From time to time in this learning, I find odd correspondences across two disciplines, sometimes two fields that tend to have little interaction. I hit one last week.

 The word, “hermeneutics,” a iterative process of discerning meaning in a text, is as old as biblical scholarship.  At this point the word applies to a whole sub field of philosophy, but also has more specific meanings. Its use in that sense involves a sequence of interpretations of a text – a “guess,” as it were – followed by application of the interpretation to a more detailed review of parts of the text, other texts of the same author, or external phenomena related to the text.  In short, is the initial interpretation supported by repeated, more specific examinations?  If not, the initial interpretation is altered and the process begins again, until at some point, there appears to be no important change in the then-achieved interpretation.  (There are some obvious caveats here.  One is that we must assume the text itself exhibits some coherence.)
 
A key attraction of revealing such a conceptual structure on interpreting the meaning of words is that it can help direct new students to their behavior as they learn to examine new material.
 
Bayesian statistics is founded on an important theorem, mathematical in its logic, that permits an integration of what is known prior to an analysis of new data into the analysis of those new data themselves.  Instead of basing our conclusions about a phenomenon (e.g., what portion of a patient population benefits from a specific drug) only on a given single set of data, our conclusions will ask the question of how the new findings alter the prior conclusions, based on other sources of data on the same phenomenon.  (There are some obvious caveats here, too.  One is that we must assume that there is no difference between the conditions generating the prior data and the conditions of the current data collection.)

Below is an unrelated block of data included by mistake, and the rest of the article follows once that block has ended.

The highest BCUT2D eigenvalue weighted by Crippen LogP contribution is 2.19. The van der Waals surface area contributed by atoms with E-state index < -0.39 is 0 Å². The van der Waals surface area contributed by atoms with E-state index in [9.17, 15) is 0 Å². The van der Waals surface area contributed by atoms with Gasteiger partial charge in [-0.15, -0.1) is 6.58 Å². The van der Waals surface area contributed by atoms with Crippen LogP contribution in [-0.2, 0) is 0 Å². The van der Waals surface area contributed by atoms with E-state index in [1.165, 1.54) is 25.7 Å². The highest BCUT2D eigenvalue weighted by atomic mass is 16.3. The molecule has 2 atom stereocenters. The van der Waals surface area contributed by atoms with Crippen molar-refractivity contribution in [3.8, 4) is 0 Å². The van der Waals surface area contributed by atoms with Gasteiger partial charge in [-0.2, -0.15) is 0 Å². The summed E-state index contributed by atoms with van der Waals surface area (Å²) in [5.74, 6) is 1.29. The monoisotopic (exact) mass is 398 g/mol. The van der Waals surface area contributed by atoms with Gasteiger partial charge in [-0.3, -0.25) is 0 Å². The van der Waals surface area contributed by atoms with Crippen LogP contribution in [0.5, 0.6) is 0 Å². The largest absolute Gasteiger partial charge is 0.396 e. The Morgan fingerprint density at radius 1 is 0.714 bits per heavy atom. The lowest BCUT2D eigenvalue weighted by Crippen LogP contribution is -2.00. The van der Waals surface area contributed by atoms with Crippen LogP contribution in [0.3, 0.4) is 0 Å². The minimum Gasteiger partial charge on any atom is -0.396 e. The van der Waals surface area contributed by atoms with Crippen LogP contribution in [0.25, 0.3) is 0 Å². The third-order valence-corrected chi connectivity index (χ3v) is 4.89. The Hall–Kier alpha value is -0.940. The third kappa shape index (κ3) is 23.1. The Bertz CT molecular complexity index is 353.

So what?
 
First, it’s fascinating to me to learn of two, relatively independent fields, inventing methods that resemble one another. Second, one wonders about the counterfactual – what would have happened if the two fields had been collaborating earlier?  For example, the application of hermeneutics, in some sense, seems quite adaptive to new information.  Indeed, some treat the structure of hermeneutics as a circle of interpretation/reinterpretation that never ends.  New observations can be entered into older completed interpretations, yielding a new state of interpretation. 
 
Bayesian statistical approaches are designed as a two step process, an integration of the new observation “on top of” everything else we know that yielded our beliefs prior to the new data.  Of course, repeated application of Bayesian estimation to repeated new data collections creates on going updating process that closely resembles the hermeneutics circle.  But its original focus was the two step process.  

It looks like some developments in machine learning, which can produce constantly updated predictions of the future state based on new data, are using formal Bayesian methods. This resembles more fully the continuous revision of the hermeneutics circle.

So maybe the two conceptual structures are increasingly resembling each other.  I’d love to see a dialogue between these fields to see if any new thoughts would arise if they understood each other more fully.